My observation lies in the act of preservation, particularly preserving sentiment. Through the millions of individual experiences we go through everyday, we employ different methods to filter which ones to preserve followed by different modes to store those memories.
My personal filtration system relies heavily on the attached sentiment and emotion, with methods I use to preserve those emotions ranging from creating collages and organizing archives to collecting mementos, and taking pictures. However I must ask myself where my threshold of sentiment lies? What do I preserve in the everyday and how do I preserve the everyday?
I also tend to wonder about other people’s practices and how they place value on things that are part of their day. Do my practices differ from others? What constitutes important and valuable things of our day? With the plethora of objects, both physical and digital, that we interact with constantly, do we ever take the time to reflect and appreciate what worth they have?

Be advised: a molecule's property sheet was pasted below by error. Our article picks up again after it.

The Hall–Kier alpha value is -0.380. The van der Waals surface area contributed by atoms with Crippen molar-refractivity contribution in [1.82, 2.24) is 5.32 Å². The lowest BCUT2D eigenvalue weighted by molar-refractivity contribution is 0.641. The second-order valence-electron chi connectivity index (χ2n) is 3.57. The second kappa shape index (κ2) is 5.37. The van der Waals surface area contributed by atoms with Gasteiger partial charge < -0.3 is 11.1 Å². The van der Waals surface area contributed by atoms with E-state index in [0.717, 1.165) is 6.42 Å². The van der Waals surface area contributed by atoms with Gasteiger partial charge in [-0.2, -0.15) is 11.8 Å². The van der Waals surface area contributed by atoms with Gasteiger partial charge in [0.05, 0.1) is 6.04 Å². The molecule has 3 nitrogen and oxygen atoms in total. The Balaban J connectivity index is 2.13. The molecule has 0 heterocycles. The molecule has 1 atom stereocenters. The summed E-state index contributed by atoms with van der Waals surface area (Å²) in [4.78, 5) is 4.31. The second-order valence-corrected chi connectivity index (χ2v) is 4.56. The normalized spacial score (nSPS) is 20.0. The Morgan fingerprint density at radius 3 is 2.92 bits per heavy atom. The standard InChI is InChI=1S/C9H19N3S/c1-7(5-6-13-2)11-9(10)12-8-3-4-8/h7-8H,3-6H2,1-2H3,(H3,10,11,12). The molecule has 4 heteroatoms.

These questions will be represented through archival curations, designed collection and form creation to highlight the variety that exists within sentimentality preservation.
To choose how and what emotion to preserve in each object is a subjective process, however its subjectivity is what gives it value. There is a vast difference in the amount of sentiment present in an object if it is looked at through a private or a public lens, and that personalized characteristic should not be overlooked.Our lived experiences and emotions belong to us and we must decide not only how much is enough to keep but also how they should be kept.